Shotgun Players opened their free summer outdoor theater program at north Berkeley’s John Hinkel Park on Sunday with a superb production of Euripides fifth century B.C. drama “Iphigenia in Aulis.”
This story is a prequel to the “Oresteia” trilogy that Berkeley Rep staged early this year as the opening of that company’s new Roda Theater. If you’re interested in catching up on the disastrous, dysfunctional family story that led to the “Oresteia,” this is a rare and terrific opportunity to see a strong production of an infrequently performed play.
The “Oresteia” dramatizes of murder of King Agamemnon by his wife Clytemnestra when he returns home after a decade of fighting the Trojan War. Clytemnestra’s action is revenge for Agamemnon having sacrificed their daughter Iphigenia to the gods 10 years earlier, which the gods demanded in exchange for creating the wind that would allow Greek troops to set sail for war.
“Iphigenia in Aulis” backs the story up to that earlier time before the war, and recounts the circumstances that went in to Agamemnon’s decision to make the sacrifice.
“Iphigenia in Aulis” is a play about choices – about the struggle Agamemnon goes through as the country’s top political figure, weighing his personal family needs against his unique responsibilities as the leader of a nation.
The Shotgun production is an exciting, thoughtful and complex presentation of theater. In many ways, I preferred this lucid and uncluttered staging to the efforts of the Berkeley Rep earlier this year.
To create a script with very modern-sounding dialogue, director Patrick Dooley and dramaturge Joan McBride have culled segments from three different English translations of the play (by Gamel, Vellacott and Terranova).
Dooley has allowed the actors to personalize their characters in a modern way, while still managing to retain an overall heroic feel for the story.
Seven actors perform “Iphigenia in Aulis.” Three of them double up in the roles of the seven principle characters, while four others play the chorus. All but one of the actors are female.
All characters are partially masked, except for Agamemnon, Clytemnestra and Iphigenia – an effective technique with the multiple casting.
Jeff Elam is strong as the manipulator and dealmaker Agamemnon, put-upon by politics, and nearly tapped out emotionally as his karmic house of cards teeters on the brink of collapse.
It is a moving performance, and Elam manages to make the character and his dilemma sympathetic. Agamemnon’s fear of mutiny, betrayal and murder by the mass of troops waiting nearby to sail, forces his decision to sacrifice his daughter.
Mary Eaton Fairchild is a riveting presence as nurturing but tough and clearheaded wife Clytemnestra, usually winning her debates with Agamemnon, but trapped by the political powerlessness of her gender.
Fairchild also effectively doubles (wearing a mask) in the role of Agamemnon’s resentful younger brother Menelaus, whose cuckolding by Helen is what sets off the Trojan War in the first place.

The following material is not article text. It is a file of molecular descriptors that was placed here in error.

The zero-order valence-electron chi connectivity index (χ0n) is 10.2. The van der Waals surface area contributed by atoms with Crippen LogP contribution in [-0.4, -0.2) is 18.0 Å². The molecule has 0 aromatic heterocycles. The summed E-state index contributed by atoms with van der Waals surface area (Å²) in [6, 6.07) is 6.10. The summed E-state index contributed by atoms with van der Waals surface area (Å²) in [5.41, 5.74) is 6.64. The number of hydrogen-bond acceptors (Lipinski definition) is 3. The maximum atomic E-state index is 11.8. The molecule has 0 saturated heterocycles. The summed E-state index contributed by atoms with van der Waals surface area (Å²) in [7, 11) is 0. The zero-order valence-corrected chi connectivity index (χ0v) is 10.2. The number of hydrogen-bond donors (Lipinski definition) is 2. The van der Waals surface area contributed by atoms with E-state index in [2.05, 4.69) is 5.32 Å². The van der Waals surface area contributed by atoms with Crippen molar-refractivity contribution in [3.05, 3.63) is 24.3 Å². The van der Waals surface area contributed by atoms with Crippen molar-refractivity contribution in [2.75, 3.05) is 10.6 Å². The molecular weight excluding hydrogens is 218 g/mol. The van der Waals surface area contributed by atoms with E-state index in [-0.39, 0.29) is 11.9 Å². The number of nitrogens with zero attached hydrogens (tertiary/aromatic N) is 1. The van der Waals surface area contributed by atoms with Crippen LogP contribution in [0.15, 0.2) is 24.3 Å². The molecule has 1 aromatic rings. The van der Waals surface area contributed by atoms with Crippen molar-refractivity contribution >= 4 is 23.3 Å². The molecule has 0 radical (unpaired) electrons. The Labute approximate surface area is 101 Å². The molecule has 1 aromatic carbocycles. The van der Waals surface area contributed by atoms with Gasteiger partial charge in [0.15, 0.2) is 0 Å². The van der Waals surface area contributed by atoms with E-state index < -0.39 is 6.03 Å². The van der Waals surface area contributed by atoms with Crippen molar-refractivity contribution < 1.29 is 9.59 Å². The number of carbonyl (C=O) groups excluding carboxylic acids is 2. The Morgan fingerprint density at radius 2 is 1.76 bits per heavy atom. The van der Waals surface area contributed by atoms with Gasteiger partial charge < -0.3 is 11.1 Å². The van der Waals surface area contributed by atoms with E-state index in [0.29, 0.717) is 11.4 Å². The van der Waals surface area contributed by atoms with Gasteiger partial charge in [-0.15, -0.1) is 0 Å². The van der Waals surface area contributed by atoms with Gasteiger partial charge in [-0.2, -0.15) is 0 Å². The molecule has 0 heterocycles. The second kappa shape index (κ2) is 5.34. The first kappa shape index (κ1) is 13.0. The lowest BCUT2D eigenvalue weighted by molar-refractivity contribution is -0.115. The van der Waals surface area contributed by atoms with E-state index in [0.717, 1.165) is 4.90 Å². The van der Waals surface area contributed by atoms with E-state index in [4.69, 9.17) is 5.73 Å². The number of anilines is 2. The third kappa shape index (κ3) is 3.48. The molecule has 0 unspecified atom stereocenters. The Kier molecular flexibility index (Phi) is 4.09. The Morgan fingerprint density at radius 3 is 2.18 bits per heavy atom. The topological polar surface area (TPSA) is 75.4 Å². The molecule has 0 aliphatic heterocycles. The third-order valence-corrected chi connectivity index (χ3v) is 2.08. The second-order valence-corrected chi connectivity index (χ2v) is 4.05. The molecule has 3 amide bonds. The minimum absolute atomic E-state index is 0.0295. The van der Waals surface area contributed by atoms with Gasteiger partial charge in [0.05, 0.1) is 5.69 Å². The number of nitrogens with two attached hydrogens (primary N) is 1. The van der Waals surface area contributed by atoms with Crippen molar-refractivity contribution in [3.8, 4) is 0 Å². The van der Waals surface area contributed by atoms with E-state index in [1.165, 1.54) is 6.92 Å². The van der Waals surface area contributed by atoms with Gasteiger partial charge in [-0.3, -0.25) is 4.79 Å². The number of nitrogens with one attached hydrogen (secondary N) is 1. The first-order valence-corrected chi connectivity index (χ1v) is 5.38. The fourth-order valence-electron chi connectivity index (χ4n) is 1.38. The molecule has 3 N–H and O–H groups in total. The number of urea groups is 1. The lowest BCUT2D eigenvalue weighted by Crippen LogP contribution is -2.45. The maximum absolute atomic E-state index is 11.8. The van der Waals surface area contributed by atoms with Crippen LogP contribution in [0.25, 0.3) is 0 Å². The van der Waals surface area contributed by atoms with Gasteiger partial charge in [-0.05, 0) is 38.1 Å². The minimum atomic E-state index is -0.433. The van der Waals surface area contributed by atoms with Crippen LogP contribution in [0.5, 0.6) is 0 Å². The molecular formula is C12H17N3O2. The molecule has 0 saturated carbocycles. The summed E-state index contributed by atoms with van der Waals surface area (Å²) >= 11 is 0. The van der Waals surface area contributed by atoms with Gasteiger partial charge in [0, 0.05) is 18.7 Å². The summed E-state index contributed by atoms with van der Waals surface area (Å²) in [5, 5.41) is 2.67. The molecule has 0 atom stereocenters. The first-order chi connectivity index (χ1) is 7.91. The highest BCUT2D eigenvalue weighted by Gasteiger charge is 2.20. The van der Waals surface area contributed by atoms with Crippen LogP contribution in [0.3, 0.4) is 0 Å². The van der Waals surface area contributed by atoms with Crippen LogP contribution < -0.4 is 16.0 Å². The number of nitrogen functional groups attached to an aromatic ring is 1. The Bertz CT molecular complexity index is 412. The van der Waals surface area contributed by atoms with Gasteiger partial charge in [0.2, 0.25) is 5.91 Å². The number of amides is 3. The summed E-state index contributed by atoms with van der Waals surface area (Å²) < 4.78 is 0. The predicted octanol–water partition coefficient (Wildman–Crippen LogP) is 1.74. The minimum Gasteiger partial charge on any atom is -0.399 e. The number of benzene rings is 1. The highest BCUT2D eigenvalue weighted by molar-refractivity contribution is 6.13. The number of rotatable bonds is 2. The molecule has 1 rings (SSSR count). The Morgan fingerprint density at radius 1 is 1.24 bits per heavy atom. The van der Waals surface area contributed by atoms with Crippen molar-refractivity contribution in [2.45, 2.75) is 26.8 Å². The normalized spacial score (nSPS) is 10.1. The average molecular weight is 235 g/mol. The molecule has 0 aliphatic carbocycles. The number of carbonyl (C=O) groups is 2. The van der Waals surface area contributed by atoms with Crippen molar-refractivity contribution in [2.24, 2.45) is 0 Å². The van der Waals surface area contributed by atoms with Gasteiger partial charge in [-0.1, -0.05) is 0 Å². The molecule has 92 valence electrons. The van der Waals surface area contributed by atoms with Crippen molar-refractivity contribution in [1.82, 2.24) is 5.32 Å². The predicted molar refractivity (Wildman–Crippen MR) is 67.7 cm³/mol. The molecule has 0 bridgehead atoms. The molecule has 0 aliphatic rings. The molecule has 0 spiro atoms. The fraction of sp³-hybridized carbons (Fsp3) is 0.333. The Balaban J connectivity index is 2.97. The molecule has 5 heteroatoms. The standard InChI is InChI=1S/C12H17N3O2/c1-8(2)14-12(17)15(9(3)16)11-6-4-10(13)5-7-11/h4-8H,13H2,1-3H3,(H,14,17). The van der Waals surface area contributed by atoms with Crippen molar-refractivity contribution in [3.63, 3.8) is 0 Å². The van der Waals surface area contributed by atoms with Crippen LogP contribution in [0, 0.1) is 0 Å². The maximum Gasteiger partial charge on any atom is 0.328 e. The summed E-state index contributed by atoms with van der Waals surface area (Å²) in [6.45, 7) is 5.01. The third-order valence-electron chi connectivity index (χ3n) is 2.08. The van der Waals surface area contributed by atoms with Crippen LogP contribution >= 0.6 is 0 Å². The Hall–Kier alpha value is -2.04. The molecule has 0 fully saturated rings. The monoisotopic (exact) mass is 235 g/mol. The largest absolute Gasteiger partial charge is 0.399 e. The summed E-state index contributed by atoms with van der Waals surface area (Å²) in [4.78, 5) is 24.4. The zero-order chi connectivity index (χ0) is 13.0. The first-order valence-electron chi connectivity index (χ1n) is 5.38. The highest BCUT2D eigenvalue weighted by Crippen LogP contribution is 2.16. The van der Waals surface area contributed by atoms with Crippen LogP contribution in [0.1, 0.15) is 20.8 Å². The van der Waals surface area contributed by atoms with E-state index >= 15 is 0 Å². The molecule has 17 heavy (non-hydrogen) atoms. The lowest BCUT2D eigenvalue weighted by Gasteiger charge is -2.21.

Elam himself doubles (also wearing a mask) as the comic relief character – jocular hotheaded warrior Achilles, insulted at being pulled into a marriage decoy by Agamemnon. Agamemnon tricks his wife into bringing his daughter to the camp for sacrifice on the pretext of marrying her to Achilles.
Amaya Alonso Hallifax is solid as Iphigenia, and even more striking in her masked role as an old male slave who turns the plot at key points.
A chorus of four (Valerie Weak, Joan Bernier, Hannah Evans and Naomi Stein) is a big part of the show – women of the community who gloss for the audience an ongoing historical and moral commentary on the action at hand.
Andrea Weber effectively choreographs chorus’s versatile, stylized and sometimes dreamlike movements. At the top of the show, the warrior choreography they perform with seven-foot bamboo poles make exciting the long family and political history they tell.
For music, there are drums and other percussion played by Weber, Daniel Bruno, and Joshua Pollock at the edge of the performance space, accompanying the chorus in its narrative, and elsewhere. Their subtle war beats work as effectively as a good movie soundtrack.
Show dramaturge Joan McBride has written an amusing 15-minute comedic vaudeville play – “The Curse of the House of Atreus” – that opens the Shotgun performance, explaining some of Agamemnon’s family history leading up to “Iphigenia in Aulis.” It is a complex story of betrayal, murder, incest and cannibalism.
This is a terrific show, and it’s free – although the lovely and persuasive Shotgun ticket ladies twist your arm for a contribution. The show starts at 5 p.m., and the weather cools off as it progresses. Take a picnic and some extra layers to wear.
Planet theater reviewer John Angell Grant has written for “American Theatre,” “Backstage West,” “Callboard,” and many other publications. E-mail him at firstname.lastname@example.org.